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Lindsey Graham said Jackson's hearing wouldn't be a circus. Then he laced up his clown shoes.
Republicans turned the second day of Jackson's confirmation hearing into a sideshow.
Longtime readers know I have little to no faith in the vast majority of Republican senators. But it turns out I may have overestimated them.
You might recall that just yesterday, I contrasted the relatively calm and orderly first day of Judge Ketanji Brown Jackson’s Supreme Court confirmation hearing with the hearings for Trump’s final two nominations to the court, describing the latter as “media spectacles” that “symbolized the shocking decay of American institutions under his administration.” Well, Trump may be out of the White House, but during the second day of Jackson’s hearing on Tuesday, Republicans seemed determined to demonstrate that the institutional rot is proceeding apace.
On Monday, Lindsey Graham began Jackson’s confirmation process by vowing it “won’t be a circus.” So it was somewhat ironic that he kicked off the histrionics on Tuesday with a meltdown over Jackson’s work representing Gitmo detainees — one that concluded with him yelling, “it won’t bother me one bit if 39 of them die in prison!” before he stormed out of the room.
Graham had already made things weird by the time he left in a huff. At one point he asked Jackson, “on a scale of one to 10, how faithful would you say you are in terms of religion?” Jackson tactfully dodged the question, pointing out that the public needs to have confidence judges can separate personal views from their work, but it was the first of many times throughout the day that Republicans tried to bait her.
John Cornyn asked Jackson if she celebrated Clarence Thomas’s nomination to SCOTUS — you know, because they’re both Black. Ted Cruz tried to Republican-splain the teachings of MLK to her, claiming dubiously that King would’ve been an opponent of critical race theory; he also asked her if she agrees that “babies are racist,” citing the contents of an antiracist book in the library of a school on whose board she sits as proof of her agenda. He said “critical race theory” many, many times.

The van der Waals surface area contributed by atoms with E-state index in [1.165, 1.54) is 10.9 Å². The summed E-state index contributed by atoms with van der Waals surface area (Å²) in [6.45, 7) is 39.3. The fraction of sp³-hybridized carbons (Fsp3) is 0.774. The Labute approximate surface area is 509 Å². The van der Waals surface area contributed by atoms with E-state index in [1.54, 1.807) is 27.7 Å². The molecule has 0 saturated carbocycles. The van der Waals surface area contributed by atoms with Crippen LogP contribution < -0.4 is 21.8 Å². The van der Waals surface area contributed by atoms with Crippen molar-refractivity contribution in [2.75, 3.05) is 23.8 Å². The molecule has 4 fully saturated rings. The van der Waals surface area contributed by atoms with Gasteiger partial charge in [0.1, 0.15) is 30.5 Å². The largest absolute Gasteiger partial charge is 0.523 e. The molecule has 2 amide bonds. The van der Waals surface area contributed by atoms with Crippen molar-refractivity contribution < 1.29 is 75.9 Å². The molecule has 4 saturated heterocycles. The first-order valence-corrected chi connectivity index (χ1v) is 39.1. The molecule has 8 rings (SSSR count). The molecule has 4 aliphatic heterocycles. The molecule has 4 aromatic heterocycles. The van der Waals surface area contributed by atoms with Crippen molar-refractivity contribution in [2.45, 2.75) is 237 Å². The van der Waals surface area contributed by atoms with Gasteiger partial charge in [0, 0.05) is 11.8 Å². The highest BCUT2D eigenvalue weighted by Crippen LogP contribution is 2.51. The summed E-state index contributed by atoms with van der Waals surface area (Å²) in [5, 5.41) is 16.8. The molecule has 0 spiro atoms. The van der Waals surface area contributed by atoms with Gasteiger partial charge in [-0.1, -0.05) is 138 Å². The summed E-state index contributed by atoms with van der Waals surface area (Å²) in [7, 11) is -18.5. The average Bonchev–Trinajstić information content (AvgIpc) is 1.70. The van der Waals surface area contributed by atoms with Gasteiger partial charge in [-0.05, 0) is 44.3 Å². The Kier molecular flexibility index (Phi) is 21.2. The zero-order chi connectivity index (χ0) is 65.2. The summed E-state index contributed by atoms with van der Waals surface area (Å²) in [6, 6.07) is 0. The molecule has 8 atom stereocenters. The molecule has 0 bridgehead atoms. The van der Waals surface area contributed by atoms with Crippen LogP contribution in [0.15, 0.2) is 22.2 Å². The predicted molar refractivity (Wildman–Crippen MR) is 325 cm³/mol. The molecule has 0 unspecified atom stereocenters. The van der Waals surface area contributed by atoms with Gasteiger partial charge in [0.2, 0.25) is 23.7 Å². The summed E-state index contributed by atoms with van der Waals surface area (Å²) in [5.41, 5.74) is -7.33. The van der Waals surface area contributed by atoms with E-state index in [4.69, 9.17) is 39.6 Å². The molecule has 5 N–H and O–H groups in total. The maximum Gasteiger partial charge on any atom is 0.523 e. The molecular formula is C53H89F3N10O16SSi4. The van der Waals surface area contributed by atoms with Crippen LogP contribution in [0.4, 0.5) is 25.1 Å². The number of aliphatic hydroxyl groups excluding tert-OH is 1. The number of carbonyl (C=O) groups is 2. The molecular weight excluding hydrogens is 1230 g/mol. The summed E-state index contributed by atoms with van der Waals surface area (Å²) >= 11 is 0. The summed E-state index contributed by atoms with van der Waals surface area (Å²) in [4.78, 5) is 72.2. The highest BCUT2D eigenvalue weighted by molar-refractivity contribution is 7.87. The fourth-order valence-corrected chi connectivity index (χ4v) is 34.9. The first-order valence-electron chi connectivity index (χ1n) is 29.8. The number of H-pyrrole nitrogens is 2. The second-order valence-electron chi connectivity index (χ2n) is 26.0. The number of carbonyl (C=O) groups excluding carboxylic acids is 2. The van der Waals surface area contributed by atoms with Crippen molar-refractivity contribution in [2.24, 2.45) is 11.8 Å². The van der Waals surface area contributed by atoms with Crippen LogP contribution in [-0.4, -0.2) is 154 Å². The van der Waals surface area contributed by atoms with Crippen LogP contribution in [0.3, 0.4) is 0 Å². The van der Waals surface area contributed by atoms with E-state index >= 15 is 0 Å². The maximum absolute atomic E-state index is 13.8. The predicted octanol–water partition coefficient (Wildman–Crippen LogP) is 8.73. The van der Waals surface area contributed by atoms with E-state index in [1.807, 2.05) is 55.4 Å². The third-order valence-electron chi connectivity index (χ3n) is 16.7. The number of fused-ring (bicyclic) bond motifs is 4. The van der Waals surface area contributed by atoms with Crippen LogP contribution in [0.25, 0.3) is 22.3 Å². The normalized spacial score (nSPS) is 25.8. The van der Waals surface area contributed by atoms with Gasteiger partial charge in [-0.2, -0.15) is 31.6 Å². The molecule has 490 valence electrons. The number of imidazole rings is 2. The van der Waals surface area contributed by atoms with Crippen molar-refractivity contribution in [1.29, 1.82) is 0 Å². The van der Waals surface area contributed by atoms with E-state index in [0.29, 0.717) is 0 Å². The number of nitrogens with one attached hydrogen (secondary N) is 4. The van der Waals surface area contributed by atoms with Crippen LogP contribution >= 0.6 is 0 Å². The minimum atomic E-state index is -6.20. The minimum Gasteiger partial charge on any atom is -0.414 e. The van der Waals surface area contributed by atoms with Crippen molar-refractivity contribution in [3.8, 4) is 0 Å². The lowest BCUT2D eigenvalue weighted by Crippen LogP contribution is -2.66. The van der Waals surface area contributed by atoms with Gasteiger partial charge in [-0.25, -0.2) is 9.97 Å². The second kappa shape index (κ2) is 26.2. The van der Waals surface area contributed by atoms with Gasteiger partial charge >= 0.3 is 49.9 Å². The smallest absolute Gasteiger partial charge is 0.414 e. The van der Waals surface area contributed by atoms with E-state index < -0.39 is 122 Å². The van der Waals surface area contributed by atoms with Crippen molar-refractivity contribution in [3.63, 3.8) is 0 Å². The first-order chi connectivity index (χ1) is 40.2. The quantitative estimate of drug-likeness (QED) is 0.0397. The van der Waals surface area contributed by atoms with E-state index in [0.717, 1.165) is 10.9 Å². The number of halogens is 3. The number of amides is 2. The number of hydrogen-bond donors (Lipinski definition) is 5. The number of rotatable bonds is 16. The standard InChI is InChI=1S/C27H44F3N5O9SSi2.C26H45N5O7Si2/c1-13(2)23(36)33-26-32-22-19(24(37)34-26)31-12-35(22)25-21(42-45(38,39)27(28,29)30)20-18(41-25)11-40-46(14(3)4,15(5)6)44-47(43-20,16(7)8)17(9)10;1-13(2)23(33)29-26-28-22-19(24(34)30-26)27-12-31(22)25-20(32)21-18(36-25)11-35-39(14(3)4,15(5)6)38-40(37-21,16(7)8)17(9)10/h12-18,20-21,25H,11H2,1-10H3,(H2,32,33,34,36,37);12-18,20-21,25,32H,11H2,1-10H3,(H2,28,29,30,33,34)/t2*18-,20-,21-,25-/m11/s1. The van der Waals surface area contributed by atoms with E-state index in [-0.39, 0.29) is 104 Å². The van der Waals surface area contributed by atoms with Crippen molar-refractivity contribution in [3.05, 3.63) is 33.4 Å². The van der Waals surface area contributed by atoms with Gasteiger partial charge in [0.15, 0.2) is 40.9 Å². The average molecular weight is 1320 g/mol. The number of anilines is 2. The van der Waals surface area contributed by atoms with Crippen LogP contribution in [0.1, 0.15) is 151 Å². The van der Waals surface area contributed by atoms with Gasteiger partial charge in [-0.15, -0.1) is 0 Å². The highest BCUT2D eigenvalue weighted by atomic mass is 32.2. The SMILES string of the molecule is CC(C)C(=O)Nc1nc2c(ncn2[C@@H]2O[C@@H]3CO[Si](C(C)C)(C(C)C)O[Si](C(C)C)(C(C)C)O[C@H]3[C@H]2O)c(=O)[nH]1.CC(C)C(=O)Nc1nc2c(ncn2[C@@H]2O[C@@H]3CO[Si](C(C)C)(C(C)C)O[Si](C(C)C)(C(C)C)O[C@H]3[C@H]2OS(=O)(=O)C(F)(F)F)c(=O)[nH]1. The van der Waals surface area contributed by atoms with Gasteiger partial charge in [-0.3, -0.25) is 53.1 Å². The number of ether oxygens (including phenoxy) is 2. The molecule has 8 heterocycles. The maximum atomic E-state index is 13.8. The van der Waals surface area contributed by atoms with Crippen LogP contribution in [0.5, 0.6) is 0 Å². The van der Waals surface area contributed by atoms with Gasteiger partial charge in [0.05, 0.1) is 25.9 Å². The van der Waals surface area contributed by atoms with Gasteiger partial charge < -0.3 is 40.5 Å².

Read this Forbes tweet carefully to really take in how asinine this stuff is.
Both Cruz and Josh Hawley spent a lot of time grilling Jackson about widely debunked allegations she’d given lenient sentences to child porn offenders, with Hawley going as far as to graphically describe the details of pornographic images. Mazie Hirono (D-HI) immediately refuted him by using her questioning time to list Republican-nominated judges who also, for one reason or another, haven’t thrown the book at child porn offenders. (Cory Booker later said he was “a little bit insulted” by Republicans harping on the child porn stuff, noting that victim advocacy groups are among Jackson’s staunchest supporters.)
And yet Republicans weren’t done. Far from it.
An angry Tom Cotton asked Jackson a number of bizarrely inappropriate questions about criminal justice policy, including “do you think we should catch and imprison more murderers, or fewer murderers?” Jackson handled this nonsense skillfully, explaining to Cotton that she wouldn’t provide specific answers to his questions because “they are not questions for me. I am not the Congress.”